Before closing, I would like to draw your attention to a few administrative matters for members. First, please read through the Public Policy Committee’s invitation for new members. This is a particularly important part of the work we do. Next, the call is out for nominations for President and various Board positions. Having spent some time as your ex-officio observer of Board functions, I can tell you that many important decisions are made by these dedicated colleagues. New blood and new perspectives are always good things. Finally, please join me in welcoming a new crew of ATSA initiates. I am continually heartened to see new colleagues join us in our efforts to ensure best practices.

As a follow-up to last issue, Ray Blanchard has continued to send out messages on the list-serve regarding the ongoing process of revising DSM paraphilia diagnostic criteria. Those members who have not yet visited the DSM-5 Website (http://www.dsm5.org) are strongly encouraged to do so. We have until April 20, 2010 to examine the proposed changes for all DSM diagnostic criteria and to submit any comments. On the DSM-5 Website, each paraphilia has a “Rationale” tab, which takes the reader to brief summaries of the reasons for the changes to that criterion set. The list of references for each “Rationale” tab contains hotlinks to the full report written about the relevant paraphilia by one of the members of the DSM-5 Paraphilias Subworkgroup.  These reports can be downloaded for free as PDFs, thanks to a special copyright agreement between Springer Publishing and the American Psychiatric Association. Thanks also to Ray, for his continued efforts to make the revision process as transparent as possible.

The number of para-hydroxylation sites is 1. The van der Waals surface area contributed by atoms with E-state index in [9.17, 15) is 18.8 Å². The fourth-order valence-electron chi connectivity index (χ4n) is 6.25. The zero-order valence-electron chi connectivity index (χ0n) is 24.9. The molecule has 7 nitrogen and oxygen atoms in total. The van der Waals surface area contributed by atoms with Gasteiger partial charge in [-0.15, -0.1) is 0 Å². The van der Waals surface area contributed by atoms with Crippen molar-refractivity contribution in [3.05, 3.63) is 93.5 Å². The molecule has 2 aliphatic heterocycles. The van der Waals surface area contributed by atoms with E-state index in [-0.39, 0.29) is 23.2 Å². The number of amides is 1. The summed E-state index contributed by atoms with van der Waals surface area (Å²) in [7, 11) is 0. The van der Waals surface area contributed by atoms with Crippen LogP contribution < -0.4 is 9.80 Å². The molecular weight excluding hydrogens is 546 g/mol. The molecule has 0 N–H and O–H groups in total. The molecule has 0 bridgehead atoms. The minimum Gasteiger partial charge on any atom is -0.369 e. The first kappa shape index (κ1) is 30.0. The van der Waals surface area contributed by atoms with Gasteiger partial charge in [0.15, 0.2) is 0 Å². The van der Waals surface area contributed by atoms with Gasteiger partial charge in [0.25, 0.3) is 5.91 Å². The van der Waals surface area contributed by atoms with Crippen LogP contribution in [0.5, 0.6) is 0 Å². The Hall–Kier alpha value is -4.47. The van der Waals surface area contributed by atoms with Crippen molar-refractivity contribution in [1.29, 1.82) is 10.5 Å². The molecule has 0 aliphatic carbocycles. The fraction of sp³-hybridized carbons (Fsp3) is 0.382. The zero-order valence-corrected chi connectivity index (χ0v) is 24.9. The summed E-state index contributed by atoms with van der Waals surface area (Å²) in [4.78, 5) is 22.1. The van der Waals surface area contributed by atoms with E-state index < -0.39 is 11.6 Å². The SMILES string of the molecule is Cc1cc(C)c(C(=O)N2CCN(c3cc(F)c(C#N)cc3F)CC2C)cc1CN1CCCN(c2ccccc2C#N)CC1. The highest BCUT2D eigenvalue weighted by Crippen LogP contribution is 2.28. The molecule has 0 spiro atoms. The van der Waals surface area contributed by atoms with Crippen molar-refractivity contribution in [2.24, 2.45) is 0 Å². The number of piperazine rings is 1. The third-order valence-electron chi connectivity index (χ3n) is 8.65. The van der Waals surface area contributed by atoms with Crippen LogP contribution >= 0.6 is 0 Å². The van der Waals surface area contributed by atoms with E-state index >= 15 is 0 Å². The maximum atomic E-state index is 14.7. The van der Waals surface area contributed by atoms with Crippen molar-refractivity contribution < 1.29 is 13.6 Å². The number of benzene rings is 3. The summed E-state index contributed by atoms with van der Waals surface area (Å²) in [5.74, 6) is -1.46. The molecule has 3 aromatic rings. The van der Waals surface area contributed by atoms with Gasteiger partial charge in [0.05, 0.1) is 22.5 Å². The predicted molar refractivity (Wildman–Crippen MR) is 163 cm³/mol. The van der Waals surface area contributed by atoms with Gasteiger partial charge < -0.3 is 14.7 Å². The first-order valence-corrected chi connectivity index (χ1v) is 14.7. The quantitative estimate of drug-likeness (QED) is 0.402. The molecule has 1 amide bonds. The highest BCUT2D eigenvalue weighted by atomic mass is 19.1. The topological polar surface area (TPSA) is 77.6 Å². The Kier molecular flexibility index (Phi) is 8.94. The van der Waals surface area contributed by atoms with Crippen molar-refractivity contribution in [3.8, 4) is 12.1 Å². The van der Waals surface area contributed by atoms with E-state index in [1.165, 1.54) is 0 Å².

Last, and certainly never least, I want to take a moment to draw your attention to the President’s Message. Yes, my friends, there is a new kid in town. A hearty Forum welcome to Lawrence Ellerby, co-inventor of finger puppet therapy and our new President. From his picture, you can see he would be well-suited to a late winter snowfall in Latvia. New beginnings, indeed.

Robin J. Wilson, Ph.D., ABPP